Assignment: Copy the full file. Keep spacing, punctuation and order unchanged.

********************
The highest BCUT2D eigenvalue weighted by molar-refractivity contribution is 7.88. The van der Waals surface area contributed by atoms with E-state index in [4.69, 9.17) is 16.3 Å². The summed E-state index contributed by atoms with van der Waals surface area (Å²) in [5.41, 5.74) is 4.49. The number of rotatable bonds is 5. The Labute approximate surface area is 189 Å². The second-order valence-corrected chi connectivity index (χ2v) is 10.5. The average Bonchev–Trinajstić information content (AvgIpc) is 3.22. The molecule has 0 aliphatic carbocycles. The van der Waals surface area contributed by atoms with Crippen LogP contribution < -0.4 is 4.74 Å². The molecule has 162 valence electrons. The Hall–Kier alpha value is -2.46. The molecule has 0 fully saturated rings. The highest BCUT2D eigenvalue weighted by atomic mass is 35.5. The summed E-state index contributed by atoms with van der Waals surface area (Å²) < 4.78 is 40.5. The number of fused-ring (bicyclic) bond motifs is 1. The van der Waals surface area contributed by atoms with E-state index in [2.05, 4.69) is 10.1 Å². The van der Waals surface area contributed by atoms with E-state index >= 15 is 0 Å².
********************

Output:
The highest BCUT2D eigenvalue weighted by molar-refractivity contribution is 7.88. The van der Waals surface area contributed by atoms with E-state index in [4.69, 9.17) is 16.3 Å². The summed E-state index contributed by atoms with van der Waals surface area (Å²) in [5.41, 5.74) is 4.49. The number of rotatable bonds is 5. The Labute approximate surface area is 189 Å². The second-order valence-corrected chi connectivity index (χ2v) is 10.5. The average Bonchev–Trinajstić information content (AvgIpc) is 3.22. The molecule has 0 aliphatic carbocycles. The van der Waals surface area contributed by atoms with Crippen LogP contribution < -0.4 is 4.74 Å². The molecule has 162 valence electrons. The Hall–Kier alpha value is -2.46. The molecule has 0 fully saturated rings. The highest BCUT2D eigenvalue weighted by atomic mass is 35.5. The summed E-state index contributed by atoms with van der Waals surface area (Å²) < 4.78 is 40.5. The number of fused-ring (bicyclic) bond motifs is 1. The van der Waals surface area contributed by atoms with E-state index in [2.05, 4.69) is 10.1 Å². The van der Waals surface area contributed by atoms with E-state index >= 15 is 0 Å².